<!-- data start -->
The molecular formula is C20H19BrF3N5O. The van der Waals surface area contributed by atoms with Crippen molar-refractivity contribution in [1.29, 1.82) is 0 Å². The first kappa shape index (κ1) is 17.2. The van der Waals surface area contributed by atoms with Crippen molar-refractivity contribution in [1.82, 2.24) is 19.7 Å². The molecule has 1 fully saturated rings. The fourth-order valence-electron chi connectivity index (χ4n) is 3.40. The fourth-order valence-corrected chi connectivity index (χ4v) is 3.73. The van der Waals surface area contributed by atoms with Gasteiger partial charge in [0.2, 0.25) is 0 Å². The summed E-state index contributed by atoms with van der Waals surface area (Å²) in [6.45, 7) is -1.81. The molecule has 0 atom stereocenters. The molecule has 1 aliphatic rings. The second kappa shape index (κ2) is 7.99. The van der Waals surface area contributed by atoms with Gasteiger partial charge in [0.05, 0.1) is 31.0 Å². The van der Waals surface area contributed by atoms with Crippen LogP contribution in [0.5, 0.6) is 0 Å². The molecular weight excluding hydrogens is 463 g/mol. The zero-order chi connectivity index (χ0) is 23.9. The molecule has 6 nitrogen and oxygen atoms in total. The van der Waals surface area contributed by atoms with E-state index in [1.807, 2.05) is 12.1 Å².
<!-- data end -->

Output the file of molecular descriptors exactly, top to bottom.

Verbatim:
The molecular formula is C20H19BrF3N5O. The van der Waals surface area contributed by atoms with Crippen molar-refractivity contribution in [1.29, 1.82) is 0 Å². The first kappa shape index (κ1) is 17.2. The van der Waals surface area contributed by atoms with Crippen molar-refractivity contribution in [1.82, 2.24) is 19.7 Å². The molecule has 1 fully saturated rings. The fourth-order valence-electron chi connectivity index (χ4n) is 3.40. The fourth-order valence-corrected chi connectivity index (χ4v) is 3.73. The van der Waals surface area contributed by atoms with Gasteiger partial charge in [0.2, 0.25) is 0 Å². The summed E-state index contributed by atoms with van der Waals surface area (Å²) in [6.45, 7) is -1.81. The molecule has 0 atom stereocenters. The molecule has 1 aliphatic rings. The second kappa shape index (κ2) is 7.99. The van der Waals surface area contributed by atoms with Gasteiger partial charge in [0.05, 0.1) is 31.0 Å². The van der Waals surface area contributed by atoms with Crippen LogP contribution in [0.5, 0.6) is 0 Å². The molecular weight excluding hydrogens is 463 g/mol. The zero-order chi connectivity index (χ0) is 23.9. The molecule has 6 nitrogen and oxygen atoms in total. The van der Waals surface area contributed by atoms with E-state index in [1.807, 2.05) is 12.1 Å².